July 07, 2014
User says licensing just a part of CHARON
Licensing the CHARON emulator solution at the Dairylea Cooperative has been some work, with some suppliers more willing to help in the transfer away from the compay's Series 969 than others. The $1.7 billion organization covers seven states and at least as many third party vendors. “We have a number of third party tools and we worked with each vendor to make the license transfers,” said IT Director Jeff Elmer.
“We won’t mention any names, but we will say that some vendors were absolutely wonderful to work with, while others were less so. It’s probably true that anyone well acquainted with the HP 3000 world could make accurate guesses about which vendors fell in which camp.”
Some vendors simply allowed a transfer at low cost or no cost; others gave a significant discount because Dairylea has been a long-time customer paying support fees. ”A couple wanted amounts of money that seemed excessive, but in most cases a little negotiation brought things back within reason,” Elmer said. The process wasn’t any different than a customary HP 3000 upgrade: hardware costs were low, but software fees were significant.“The cumulative expense of the third party software upgrades was nearly a deal-breaker,” he said. “In the end, our management was concerned enough about reliance on old disk drives that they made the decision to move forward. In our opinion it was money very well spent.”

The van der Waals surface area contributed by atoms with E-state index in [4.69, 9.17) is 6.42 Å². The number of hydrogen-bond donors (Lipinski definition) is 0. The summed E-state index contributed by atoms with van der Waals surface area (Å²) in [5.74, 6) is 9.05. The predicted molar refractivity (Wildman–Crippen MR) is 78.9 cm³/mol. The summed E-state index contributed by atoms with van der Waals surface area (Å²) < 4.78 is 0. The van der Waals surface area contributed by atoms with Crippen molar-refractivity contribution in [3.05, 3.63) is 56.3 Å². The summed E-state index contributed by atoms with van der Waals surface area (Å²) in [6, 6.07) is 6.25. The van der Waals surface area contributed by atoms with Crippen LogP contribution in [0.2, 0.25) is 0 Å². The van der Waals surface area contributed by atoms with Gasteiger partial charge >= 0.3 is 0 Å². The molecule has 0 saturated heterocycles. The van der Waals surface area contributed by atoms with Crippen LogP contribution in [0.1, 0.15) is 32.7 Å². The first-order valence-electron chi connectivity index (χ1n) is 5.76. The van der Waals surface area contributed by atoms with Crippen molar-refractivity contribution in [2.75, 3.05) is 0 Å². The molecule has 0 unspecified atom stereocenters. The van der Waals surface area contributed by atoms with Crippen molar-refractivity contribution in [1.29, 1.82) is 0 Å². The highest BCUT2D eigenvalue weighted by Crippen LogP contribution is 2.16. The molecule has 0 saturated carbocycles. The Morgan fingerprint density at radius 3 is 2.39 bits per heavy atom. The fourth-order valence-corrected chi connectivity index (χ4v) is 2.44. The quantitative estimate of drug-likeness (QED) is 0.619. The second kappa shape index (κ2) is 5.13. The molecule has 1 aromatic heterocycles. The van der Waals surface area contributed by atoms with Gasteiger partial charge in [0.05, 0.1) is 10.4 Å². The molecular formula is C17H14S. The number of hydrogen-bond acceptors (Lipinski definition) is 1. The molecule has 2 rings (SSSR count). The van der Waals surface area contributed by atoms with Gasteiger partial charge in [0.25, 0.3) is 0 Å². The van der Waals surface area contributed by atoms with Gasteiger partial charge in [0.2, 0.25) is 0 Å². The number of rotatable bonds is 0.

Just as advertised, software that runs on an HP RISC server runs under CHARON. ‘Using those third party tools on the emulator is completely transparent,” Elmer said. “We had one product for which we had to make a command change in a job stream, and we had to make a mind-shift in evaluating what our performance monitoring software is telling us. Apart from that, it is business as usual.”
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